Religious broadcasters have major concerns about the new administration, warning members they see a possible return of the fairness doctrine, hate crimes legislation and other potential game changers.
While the National Religious Broadcasters said it supported recently-introduced bills to block reimposition of the doctrine, it also said in an announcement Monday that it was prepared to go to court, lobby Congress, or take its message to the public, which would suggest the electronic pulpit.
Sounding a little like David preparing for Goliath, the NRB said that it was "girding itself for a major battle over broadcasting freedoms." That came as the group prepared for its annual meeting next month in Nashville.
Warning of an "impending flood tide" of attacks, NRB General Counsel Craig Parshall listed those attacks: "reinvigoration of the so-called ‘fairness doctrine’; speech-suppression masquerading as hate-crimes legislation; employment regulations leaving little or no room for faith-based hiring decisions; and FCC regulations that would invade programming content decisions, such as localism mandates, adverse definitions of the ‘public interest’ obligation, and media reform rules that could disfavor Christian broadcasters."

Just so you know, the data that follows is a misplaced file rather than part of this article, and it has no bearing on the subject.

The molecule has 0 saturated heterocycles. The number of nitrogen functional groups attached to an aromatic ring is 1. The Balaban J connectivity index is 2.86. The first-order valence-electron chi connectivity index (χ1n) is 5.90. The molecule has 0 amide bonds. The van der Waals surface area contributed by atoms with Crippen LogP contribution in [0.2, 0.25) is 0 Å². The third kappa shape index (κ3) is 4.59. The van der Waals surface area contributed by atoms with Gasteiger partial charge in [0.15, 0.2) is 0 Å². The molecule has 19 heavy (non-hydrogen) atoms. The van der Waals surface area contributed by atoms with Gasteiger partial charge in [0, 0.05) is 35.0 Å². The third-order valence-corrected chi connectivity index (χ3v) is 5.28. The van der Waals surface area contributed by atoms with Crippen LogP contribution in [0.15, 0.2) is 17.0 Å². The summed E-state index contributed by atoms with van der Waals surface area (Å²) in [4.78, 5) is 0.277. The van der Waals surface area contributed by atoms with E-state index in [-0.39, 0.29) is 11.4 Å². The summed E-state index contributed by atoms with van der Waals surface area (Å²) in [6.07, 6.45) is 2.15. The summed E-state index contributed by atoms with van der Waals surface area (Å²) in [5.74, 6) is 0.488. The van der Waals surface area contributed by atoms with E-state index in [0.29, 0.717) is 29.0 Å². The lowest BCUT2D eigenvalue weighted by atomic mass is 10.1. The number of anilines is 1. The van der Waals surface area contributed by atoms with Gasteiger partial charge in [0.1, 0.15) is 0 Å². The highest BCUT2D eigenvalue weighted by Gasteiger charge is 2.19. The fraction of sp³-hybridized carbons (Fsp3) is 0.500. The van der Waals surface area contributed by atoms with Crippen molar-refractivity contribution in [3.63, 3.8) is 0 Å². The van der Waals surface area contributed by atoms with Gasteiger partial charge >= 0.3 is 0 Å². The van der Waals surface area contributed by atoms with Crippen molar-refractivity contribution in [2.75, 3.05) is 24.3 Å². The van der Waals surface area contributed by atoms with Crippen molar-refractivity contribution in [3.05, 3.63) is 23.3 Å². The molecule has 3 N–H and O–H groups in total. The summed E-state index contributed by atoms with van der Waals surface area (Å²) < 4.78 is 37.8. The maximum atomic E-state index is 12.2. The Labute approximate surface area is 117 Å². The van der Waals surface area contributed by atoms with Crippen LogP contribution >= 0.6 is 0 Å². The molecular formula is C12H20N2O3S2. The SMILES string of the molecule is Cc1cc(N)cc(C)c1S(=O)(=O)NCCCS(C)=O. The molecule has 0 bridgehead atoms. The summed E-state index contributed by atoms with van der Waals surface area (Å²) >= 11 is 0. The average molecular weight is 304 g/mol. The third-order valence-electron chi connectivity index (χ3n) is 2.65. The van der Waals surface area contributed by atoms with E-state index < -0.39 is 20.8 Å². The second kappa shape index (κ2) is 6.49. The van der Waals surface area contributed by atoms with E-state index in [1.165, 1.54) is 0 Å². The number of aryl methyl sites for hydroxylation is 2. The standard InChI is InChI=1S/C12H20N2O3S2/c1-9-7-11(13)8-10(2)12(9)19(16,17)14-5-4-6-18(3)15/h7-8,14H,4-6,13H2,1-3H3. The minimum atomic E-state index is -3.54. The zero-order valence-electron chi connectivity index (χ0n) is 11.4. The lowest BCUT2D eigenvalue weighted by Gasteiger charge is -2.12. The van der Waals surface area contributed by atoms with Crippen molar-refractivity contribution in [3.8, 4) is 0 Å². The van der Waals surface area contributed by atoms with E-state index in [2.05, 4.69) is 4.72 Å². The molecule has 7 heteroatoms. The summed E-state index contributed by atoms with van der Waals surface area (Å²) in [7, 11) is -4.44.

Religious broadcasters have long
, which required broadcasters to air both sides of controversial issues. One of the concerns about speech restrictions, either affirmative like the doctrine or restrictive like regulations on hate speech or even indecency, is that they cut both ways.
The Fairness Doctrine, for instance, would require a broadcaster preaching about the evils of temptation to make airtime available to those preaching the virtues of sin, or indecency could depend on what kind of speech the reigning political majority found offensive.
, like preaching on morals and values that might not square with some powerful politicians, say opposing homosexuality or branding Islam a false religion.